As I sat in the crowd anxiously awaiting the ceremony and fondly recounted my first love, I was a bit confused: who graduates in August?
Today, 3-pointers have almost become synonymous with Steph Curry or the ‘Babyface Assassin’. Steph’s family and mine grew up and attended schools together, his famous dad donned a Barney costume for my brother’s birthday. We spent countless hours together: from family vacations to hanging at the Hornets games, we’ve created many cherished memories together. Vowing to continue the 100% student-athlete graduation rate under the tenure of his coach, Steph – after 11 years in the league – went back to get his degree. Being present to witness the conferring of his degree, retiring of his number, and induction into the Davidson College Hall of Fame was a full circle moment. As a lifelong friend, this was nothing short of inspirational. As an entrepreneur, it quickly made sense why we were all there.
Steph’s body of work extends beyond the court and includes a diverse business portfolio consisting of television projects, foundation work and tech investments. I truly felt as if we just witnessed a one-man commencement ceremony. An epic and fitting honor for a special guy. Steph formed SC30 in 2017 to manage his investments, brand partnerships and philanthropic ventures. He also has a production company, Unanimous Media, which has a multi-year development deal with Sony Pictures. In 2018, the NBA star invested $37 million into the esports organization TSM that was valued at a whopping $410 million just two years later. His tenacity, business acumen and humility are just a handful of reasons why entrepreneurs can learn a few lessons from the iconic shooting guard and serial entrepreneur.
Lesson 1: Be yourself. “Be the best version of yourself in anything you do. You don’t have to live anybody else’s story.”
Reading Steph’s scouting report as a youngster, a future in the NBA, let alone becoming an All Star and three-time NBA Champion was far from a given for the unranked, under-the-radar sharp-shooter. Steph was seen by many of the major universities as “The Underdog” and was often overlooked. He stayed the course and it worked out in his favor. This is similar for entrepreneurs and small business owners: recognizing your unique selling position and remaining true to your authentic story will separate you from your competitors even in a crowded market.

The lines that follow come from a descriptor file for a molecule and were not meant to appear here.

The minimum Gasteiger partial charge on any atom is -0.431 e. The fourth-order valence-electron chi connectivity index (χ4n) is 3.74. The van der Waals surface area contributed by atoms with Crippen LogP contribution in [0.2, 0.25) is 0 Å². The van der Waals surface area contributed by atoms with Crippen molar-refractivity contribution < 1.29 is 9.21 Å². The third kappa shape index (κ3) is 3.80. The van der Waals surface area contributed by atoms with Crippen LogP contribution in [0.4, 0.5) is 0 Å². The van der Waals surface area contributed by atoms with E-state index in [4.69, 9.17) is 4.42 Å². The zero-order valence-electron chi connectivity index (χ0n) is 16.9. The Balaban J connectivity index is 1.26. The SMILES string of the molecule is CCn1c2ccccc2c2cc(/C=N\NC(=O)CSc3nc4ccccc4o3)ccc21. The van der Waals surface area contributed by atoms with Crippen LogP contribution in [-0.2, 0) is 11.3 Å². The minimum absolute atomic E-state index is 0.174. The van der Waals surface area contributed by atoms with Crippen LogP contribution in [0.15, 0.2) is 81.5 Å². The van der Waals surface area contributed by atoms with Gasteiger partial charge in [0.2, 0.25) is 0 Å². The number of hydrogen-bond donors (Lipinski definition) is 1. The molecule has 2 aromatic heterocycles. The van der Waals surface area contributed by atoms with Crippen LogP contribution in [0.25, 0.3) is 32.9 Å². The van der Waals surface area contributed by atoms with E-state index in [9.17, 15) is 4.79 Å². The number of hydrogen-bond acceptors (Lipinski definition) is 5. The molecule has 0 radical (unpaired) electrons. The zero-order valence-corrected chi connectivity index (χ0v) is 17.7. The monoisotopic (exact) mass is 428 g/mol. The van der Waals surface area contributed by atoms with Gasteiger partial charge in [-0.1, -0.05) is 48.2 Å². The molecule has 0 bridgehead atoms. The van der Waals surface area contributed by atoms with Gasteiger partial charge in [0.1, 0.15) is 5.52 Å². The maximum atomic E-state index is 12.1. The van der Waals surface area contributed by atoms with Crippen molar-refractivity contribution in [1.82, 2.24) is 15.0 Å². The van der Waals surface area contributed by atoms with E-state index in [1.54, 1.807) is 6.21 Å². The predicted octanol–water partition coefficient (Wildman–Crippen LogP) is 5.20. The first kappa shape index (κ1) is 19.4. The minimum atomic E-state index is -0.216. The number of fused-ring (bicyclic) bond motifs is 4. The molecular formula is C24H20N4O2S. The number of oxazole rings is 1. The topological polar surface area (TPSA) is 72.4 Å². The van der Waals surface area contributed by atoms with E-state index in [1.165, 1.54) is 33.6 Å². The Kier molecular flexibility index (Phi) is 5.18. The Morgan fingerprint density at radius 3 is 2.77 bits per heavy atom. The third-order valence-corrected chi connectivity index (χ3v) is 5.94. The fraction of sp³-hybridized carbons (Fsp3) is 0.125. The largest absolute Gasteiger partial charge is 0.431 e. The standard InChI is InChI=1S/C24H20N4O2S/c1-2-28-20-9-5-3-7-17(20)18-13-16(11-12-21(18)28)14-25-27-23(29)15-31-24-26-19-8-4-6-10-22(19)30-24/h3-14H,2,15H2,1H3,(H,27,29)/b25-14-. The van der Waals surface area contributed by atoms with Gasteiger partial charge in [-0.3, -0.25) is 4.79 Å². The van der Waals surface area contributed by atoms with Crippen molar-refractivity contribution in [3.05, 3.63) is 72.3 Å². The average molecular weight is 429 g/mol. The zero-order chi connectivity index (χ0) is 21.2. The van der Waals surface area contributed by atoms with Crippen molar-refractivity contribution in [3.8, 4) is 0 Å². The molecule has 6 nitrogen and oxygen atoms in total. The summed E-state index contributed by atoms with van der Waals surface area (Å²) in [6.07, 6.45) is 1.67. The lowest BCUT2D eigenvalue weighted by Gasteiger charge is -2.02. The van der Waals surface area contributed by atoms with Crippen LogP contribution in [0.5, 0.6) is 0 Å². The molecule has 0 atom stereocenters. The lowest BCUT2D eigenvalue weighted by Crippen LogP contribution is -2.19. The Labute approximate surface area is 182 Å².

Lesson 2: Stay focused on the long-term goal not the short-term gain. “Success is not an accident, success is actually a choice.”
Steph knew when we were kids that he wanted to play in the League despite not being highly recruited. He knew if he consistently put in the work it would pay off. He implemented routines and trained himself at the age of 14 how to improve his shot and worked hard to inspire those around him. Growing a business, there will be times of intense highs, which should be celebrated but there will also be growing pains. Remember to stay focused and grounded, prepare for the rainy days and always celebrate the wins. In basketball and in business (even the business of basketball), realizing the power of automation and delegation coupled with unwavering trusting in your team will lead to true success.
Lesson 3: Faith over Fear. “I’ve never been afraid of big moments. I get butterflies. I get nervous and anxious, but I think those are good signs that I am ready for the moment.”
Let’s face it, being an entrepreneur is rewarding but it is hard work and it isn’t for everyone. If you find yourself scratching the itch, and can cultivate passion, drive and success, then get after it! Even your favorite NBA All Star gets butterflies but how you harness that energy is what makes a champion.